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I am pretty sure that the arching has changed by that variable tension soundpost. When it comes to any possible effects on damping I now have a fairly fast technique to measure broadband damping in a violin that seem to work. I can compare what damping we get from an unstrung fiddle and a strung up fiddle. However, the strings does add some damping by themselves, especially when they are damped by rubber foam in front of and behind the bridge. The string tension could be loosened while the foam rubber are on and the fiddle could be re measured. Best guess is that not much differences can be seen.

You think it is geometrical and you speak of frequency response. I think that regardless of a wide variety of archings, a too-tight soundpost always does the same thing.

And No, I was not satisfied with any answers. I have asked this in several ways to Dr. Woodhouse, and he does not have any good ideas, or so he says. (And he DID understand my questions, which you seem not to. It is not about eigenvalue frequencies.)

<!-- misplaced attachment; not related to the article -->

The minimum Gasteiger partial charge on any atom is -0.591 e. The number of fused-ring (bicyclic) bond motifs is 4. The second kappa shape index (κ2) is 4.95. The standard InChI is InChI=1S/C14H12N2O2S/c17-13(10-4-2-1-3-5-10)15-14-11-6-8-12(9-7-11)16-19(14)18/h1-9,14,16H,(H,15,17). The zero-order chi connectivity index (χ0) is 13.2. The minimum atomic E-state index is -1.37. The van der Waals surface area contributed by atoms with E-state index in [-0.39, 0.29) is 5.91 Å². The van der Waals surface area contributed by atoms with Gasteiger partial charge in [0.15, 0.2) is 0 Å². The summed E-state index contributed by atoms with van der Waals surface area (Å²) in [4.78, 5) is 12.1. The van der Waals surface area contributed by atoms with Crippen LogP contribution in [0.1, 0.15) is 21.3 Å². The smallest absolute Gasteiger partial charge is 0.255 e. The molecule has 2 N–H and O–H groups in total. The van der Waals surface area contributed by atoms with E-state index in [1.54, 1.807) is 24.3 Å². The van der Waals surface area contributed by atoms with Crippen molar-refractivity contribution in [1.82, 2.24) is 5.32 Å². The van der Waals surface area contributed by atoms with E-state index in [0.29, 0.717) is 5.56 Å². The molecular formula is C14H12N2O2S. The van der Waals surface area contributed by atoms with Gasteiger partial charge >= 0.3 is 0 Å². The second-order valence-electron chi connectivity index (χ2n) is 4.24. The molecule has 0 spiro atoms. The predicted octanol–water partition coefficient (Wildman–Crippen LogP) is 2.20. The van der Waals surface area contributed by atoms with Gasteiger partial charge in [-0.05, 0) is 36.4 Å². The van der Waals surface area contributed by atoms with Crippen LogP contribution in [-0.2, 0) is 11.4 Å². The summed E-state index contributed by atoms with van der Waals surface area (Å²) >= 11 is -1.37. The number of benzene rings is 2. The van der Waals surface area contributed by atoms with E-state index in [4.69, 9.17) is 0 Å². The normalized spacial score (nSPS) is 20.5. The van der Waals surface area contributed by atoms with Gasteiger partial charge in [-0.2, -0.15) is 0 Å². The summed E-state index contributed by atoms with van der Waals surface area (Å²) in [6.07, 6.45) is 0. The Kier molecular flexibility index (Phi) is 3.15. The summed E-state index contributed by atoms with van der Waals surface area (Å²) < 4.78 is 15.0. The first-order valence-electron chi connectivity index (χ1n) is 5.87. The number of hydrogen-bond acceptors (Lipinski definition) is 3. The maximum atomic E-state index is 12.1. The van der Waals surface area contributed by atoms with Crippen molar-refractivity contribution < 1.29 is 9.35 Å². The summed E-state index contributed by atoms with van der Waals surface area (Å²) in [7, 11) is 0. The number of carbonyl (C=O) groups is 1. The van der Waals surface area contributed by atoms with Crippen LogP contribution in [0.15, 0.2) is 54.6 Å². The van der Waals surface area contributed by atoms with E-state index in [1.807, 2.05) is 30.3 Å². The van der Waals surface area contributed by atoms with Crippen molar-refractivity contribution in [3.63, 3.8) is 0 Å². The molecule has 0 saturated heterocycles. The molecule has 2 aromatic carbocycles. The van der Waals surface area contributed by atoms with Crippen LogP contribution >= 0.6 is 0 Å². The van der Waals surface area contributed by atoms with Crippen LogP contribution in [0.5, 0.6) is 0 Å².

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I am saying that my intuition of the effect of tension on the instrument response is likely to be small, and if it has any it is going to be not only on the damping but on the eigenvalues, or the resonance frequencies. If there is no effect on these, there is only a small part of the energy involved in the tension part and it can basically be neglected.

One never know before good measurements or calcuations are done, though. There are in plane components of the vibrations that are important. I think it is impossible to understand the B1 modes e.g. without understanding how e.g. the in plane movements of plate boundaries couple the plates through the ribs.